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Bronchial biopsy specimen as a surrogate for DNA methylation analysis in inoperable lung cancer

Contributed equally
Clinical EpigeneticsThe official journal of the Clinical Epigenetics Society20179:131

  • Received: 30 July 2017
  • Accepted: 5 December 2017
  • Published:



This study was aimed at understanding whether bronchial biopsy specimen can be used as a surrogate for DNA methylation analysis in surgically resected lung cancer.


A genome-wide methylation was analyzed in 42 surgically resected tumor tissues, 136 bronchial washing, 12 sputum, and 8 bronchial biopsy specimens using the Infinium HumanMethylation450 BeadChip, and models for prediction of lung cancer were evaluated using TCGA lung cancer data.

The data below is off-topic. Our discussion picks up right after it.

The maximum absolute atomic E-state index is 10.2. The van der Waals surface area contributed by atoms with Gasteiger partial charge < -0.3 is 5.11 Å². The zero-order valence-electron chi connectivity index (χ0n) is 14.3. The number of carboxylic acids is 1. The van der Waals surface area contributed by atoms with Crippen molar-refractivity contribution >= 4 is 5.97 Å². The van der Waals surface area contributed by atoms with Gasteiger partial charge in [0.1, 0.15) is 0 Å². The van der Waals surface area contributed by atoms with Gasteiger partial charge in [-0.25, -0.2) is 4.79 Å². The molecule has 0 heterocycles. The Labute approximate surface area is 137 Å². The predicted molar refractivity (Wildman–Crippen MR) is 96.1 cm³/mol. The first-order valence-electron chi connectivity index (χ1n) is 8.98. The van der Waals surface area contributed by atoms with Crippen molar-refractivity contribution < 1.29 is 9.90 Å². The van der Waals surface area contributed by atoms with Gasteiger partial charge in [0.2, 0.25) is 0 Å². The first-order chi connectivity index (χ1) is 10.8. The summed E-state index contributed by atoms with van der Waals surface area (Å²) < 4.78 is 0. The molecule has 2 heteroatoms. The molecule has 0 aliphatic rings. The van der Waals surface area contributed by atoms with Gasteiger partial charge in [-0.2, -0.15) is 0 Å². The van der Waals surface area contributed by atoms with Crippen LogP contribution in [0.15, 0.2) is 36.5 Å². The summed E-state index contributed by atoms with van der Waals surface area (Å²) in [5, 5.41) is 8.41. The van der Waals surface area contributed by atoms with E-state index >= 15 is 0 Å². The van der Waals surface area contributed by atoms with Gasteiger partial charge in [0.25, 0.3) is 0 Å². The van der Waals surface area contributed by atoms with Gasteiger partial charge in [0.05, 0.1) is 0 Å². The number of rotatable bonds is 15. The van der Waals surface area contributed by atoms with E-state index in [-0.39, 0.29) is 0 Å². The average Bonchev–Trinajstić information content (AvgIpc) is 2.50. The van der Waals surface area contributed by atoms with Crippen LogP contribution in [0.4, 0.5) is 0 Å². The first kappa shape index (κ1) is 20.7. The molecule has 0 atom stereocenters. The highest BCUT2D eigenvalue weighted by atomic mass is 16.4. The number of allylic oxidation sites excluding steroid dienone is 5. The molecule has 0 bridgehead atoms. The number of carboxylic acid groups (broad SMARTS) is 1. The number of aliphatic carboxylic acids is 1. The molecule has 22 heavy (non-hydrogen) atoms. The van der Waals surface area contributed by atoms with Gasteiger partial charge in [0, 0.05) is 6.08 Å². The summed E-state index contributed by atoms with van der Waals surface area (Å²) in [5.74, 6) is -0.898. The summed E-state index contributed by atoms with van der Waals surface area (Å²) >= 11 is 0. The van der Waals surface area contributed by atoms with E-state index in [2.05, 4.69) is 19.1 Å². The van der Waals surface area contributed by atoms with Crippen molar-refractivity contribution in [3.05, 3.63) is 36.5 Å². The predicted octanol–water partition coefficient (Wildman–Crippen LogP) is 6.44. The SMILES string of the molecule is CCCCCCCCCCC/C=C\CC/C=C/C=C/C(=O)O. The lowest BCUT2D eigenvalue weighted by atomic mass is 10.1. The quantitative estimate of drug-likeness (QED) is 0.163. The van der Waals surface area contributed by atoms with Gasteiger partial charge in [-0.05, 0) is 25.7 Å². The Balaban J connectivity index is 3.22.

Four thousand seven hundred and twenty-six CpGs (P < 1.0E-07) that were highly methylated in tumor tissues were identified from 42 lung cancer patients. Ten CpGs were selected for prediction of lung cancer. Genes including the 10 CpGs were classified into three categories: (i) transcription (HOXA9, SOX17, ZNF154, HOXD13); (ii) cell signaling (HBP1, SFRP1, VIPR2); and (iii) adhesion (PCDH17, ITGA5, CD34). Three logistic regression models based on the 10 CpGs classified 897 TCGA primary lung tissues with a sensitivity of 95.0~97.8% and a specificity of 97.4~98.7%. However, the classification performance of the models was very poor in bronchial washing samples: the area under the curve (AUC) was equal to 0.72~0.78. The methylation levels of the 10 CpGs in bronchial biopsy were not significantly different from those in surgically resected tumor tissues (P > 0.05, Wilcoxon rank-sum test). However, their methylation levels were significantly different between paired bronchial biopsy and washing (P < 0.05, Wilcoxon signed-rank test).